Volker Tresp


2022

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TempCaps: A Capsule Network-based Embedding Model for Temporal Knowledge Graph Completion
Guirong Fu | Zhao Meng | Zhen Han | Zifeng Ding | Yunpu Ma | Matthias Schubert | Volker Tresp | Roger Wattenhofer
Proceedings of the Sixth Workshop on Structured Prediction for NLP

Temporal knowledge graphs store the dynamics of entities and relations during a time period. However, typical temporal knowledge graphs often suffer from incomplete dynamics with missing facts in real-world scenarios. Hence, modeling temporal knowledge graphs to complete the missing facts is important. In this paper, we tackle the temporal knowledge graph completion task by proposing TempCaps, which is a Capsule network-based embedding model for Temporal knowledge graph completion. TempCaps models temporal knowledge graphs by introducing a novel dynamic routing aggregator inspired by Capsule Networks. Specifically, TempCaps builds entity embeddings by dynamically routing retrieved temporal relation and neighbor information. Experimental results demonstrate that TempCaps reaches state-of-the-art performance for temporal knowledge graph completion. Additional analysis also shows that TempCaps is efficient.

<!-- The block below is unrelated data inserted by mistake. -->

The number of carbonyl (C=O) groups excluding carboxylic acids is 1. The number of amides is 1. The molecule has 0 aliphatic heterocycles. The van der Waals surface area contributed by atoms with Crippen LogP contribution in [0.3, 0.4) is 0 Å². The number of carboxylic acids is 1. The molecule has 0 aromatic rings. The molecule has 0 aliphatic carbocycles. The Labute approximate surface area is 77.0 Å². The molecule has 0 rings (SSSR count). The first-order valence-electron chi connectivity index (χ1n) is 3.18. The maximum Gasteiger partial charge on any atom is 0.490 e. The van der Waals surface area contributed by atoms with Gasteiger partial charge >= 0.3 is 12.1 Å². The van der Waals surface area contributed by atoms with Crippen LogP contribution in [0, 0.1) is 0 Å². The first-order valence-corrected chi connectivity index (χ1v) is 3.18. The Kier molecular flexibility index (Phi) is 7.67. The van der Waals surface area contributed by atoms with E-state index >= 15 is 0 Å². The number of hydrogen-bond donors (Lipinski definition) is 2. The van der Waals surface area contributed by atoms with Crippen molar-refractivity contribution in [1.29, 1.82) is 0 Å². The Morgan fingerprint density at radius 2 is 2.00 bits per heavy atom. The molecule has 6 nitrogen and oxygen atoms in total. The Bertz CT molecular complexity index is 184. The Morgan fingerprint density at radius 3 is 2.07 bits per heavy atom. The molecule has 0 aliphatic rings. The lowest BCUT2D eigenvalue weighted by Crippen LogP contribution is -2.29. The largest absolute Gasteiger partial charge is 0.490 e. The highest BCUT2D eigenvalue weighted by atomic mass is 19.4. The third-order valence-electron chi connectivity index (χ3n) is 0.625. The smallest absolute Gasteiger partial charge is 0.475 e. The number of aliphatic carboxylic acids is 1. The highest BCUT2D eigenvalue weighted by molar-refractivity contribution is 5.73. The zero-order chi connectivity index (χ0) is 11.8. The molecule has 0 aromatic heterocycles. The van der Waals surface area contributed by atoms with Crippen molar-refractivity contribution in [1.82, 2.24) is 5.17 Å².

2021

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Description-based Label Attention Classifier for Explainable ICD-9 Classification
Malte Feucht | Zhiliang Wu | Sophia Althammer | Volker Tresp
Proceedings of the Seventh Workshop on Noisy User-generated Text (W-NUT 2021)

ICD-9 coding is a relevant clinical billing task, where unstructured texts with information about a patient’s diagnosis and treatments are annotated with multiple ICD-9 codes. Automated ICD-9 coding is an active research field, where CNN- and RNN-based model architectures represent the state-of-the-art approaches. In this work, we propose a description-based label attention classifier to improve the model explainability when dealing with noisy texts like clinical notes.

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Time-dependent Entity Embedding is not All You Need: A Re-evaluation of Temporal Knowledge Graph Completion Models under a Unified Framework